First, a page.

Downburst, you will also find something similar to this in Montreal. I think it's a pretty neat concept.
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Old 06-12-2018, 09:02 AM   #4506
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Re: Open Thread

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Originally Posted by jdrinboston View Post
^ I could write a novel,but I'll try to keep it as brief as possible :-)

As a first-time visitor, you definitely will want to spend some time in Old Montreal. It's architectually beautiful and vibrant and will certainly give you a great feel for the "tourist" side of the city. However - depending how much time you spend in the city - be sure to venture into the downtown propper (Victoria Square, Saint Catherine Strett) along with some of the more residential neighborhoods.

A couple of our favorites are right on the Metro's Blue Line. The first neighborhood we really like is Cote-Des-Neiges. This is genuine mixed income, multi-cultural neighborhood with a real vibrant street scene, particuarly in the 1/2 mile walk around the Metro station. You won't find a ton of real fancy or niche places to eat, but you will see some local and national chain retailers/restaurants that the locals gravitate to and enjoy. (Some of them are actually quite good). There is also an open air farmes market right across from the Metro station, which has a lot of good stuff!

Another neighborhood we enjoy is Outremont, a few stops East on the Blue Line. This is a bit more of an upscale neihborhood, but it has a really charming main street area with a bunch of local eateries and pubish type places.

Of course, you can't go wrong walking around the plateau, which generally follows the northeastern branch of the Orange Line and is the center of the French retail/dining scene. A lot of different things to see and try up there.

Closer to downtown, here are a couple of restaurants we always make a point to stop at; There is the Deville Dinerbar on Stanley Street. The concept is basically an upscale diner, but the food is high quality and atmosphere is comfortable.

One other place my husband and I both love is the Bar-B-Barn on Guy Street on the west end of downtown, not far from the Bell Centre. Simply put, the place is a dive. It's been around forever and is very popular with the locals, particularly the anglophone community. But the food - basically chicken and ribs - is tremendous, the prices are reasonable, and the staff is extremely friendly and very welcoming to US tourists. In fact, although we've only been there 5 or 6 times, a couple of the waitstaff have already begun to recognize us.

Hope this helps! Feel free to PM me if you have any other questions as I could certainly give you a ton of other pointers/recommendations.
This is great! How about tips for a 5th or 6th time visitor who REALLY wants to fall in love with the city, but can't quite seem to get over the hump?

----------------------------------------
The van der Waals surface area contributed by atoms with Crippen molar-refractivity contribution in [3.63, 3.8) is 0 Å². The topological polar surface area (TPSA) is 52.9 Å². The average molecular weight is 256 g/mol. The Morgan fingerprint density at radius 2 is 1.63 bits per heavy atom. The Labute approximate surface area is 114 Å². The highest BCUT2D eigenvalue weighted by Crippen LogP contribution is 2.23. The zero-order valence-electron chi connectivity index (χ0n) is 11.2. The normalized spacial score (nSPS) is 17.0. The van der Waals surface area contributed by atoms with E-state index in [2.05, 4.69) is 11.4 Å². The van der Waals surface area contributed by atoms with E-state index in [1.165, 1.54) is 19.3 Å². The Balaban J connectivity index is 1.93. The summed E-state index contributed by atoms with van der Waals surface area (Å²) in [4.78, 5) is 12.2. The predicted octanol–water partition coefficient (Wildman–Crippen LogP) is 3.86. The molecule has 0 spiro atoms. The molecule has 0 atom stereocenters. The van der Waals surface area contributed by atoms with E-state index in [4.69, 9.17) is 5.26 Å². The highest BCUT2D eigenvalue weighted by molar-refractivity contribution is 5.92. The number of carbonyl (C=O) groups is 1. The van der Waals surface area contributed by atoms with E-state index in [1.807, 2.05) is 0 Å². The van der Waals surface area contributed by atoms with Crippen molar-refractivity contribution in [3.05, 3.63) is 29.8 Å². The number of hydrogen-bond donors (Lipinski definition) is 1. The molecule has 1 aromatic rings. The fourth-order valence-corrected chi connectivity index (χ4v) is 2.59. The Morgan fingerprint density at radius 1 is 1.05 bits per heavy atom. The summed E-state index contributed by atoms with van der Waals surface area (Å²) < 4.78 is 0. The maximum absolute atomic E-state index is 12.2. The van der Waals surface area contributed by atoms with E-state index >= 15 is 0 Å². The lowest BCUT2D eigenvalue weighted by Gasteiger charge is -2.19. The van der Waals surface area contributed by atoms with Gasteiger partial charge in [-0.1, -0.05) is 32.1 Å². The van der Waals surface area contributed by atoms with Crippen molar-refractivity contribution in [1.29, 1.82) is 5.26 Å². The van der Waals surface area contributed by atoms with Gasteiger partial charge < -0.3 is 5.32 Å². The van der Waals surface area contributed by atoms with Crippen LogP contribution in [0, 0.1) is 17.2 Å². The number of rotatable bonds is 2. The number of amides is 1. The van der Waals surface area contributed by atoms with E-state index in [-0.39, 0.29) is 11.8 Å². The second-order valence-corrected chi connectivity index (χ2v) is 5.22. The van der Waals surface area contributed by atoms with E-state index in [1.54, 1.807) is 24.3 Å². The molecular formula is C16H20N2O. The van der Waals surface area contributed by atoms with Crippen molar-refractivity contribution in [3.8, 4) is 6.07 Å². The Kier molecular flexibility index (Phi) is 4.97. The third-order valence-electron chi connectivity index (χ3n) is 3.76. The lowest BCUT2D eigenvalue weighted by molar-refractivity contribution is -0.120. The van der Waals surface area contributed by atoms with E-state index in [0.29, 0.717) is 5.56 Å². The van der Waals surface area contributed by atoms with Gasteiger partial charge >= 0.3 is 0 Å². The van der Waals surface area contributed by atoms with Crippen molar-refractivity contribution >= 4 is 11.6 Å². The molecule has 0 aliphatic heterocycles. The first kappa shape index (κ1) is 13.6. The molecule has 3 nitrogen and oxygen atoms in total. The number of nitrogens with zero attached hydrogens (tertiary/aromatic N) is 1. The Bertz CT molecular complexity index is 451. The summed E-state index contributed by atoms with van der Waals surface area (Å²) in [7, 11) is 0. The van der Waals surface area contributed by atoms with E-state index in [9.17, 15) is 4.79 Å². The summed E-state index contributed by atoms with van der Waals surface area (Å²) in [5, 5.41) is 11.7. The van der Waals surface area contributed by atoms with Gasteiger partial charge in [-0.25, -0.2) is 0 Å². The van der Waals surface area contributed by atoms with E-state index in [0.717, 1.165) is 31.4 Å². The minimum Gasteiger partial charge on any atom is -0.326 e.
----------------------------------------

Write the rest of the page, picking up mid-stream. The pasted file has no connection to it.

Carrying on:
I like Montreal. It's walkable, the transit network is very good, and the food and drink rival any place I've been. Seriously, from cheap eats to fine dining it's one of my favorite places. I even find the stereotypes about the rude Quebecois to be wrong. But I have yet to really fall head over heels for Montreal the way I have with New York, San Francisco, Chicago, CDMX, Copenhagen, Tokyo, London, DC, and even Montreal's little brother, Quebec.

I'm thinking that my problem is that Montreal is so close that I typically go for a long weekend at most which doesn't give me time to really branch out too much. In addition to the touristy spots, I've done Jean Talon and some of the neighborhoods around the city center and enjoyed them. I've seen bits of the "undeground city" and eaten/drank great food. But I'm not crazy about the place in the same way that other people seem to be and I can't put my finger on the "why?" because on paper it's my perfect city. But I'd rather drive a bit further to Quebec (even though the food isn't nearly as good) which is, in my opinion, absolutely charming and fun. I'd rather do a weekend in New York, DC, or even hop a cheap flight to Chicago.

I'm heading back to Montreal from July 5-8 and I'm hellbent on getting out of the city center and seeing more of the city. I'm just not sure where to begin. I'm convinced I'm going to enjoy it more this time. So please, as someone who knows/loves the city, please let me know what you suggest.
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Old 06-12-2018, 05:02 PM   #4507
jdrinboston
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Re: Open Thread

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Originally Posted by Lrfox View Post
This is great! How about tips for a 5th or 6th time visitor who REALLY wants to fall in love with the city, but can't quite seem to get over the hump?

I like Montreal. It's walkable, the transit network is very good, and the food and drink rival any place I've been. Seriously, from cheap eats to fine dining it's one of my favorite places. I even find the stereotypes about the rude Quebecois to be wrong. But I have yet to really fall head over heels for Montreal the way I have with New York, San Francisco, Chicago, CDMX, Copenhagen, Tokyo, London, DC, and even Montreal's little brother, Quebec.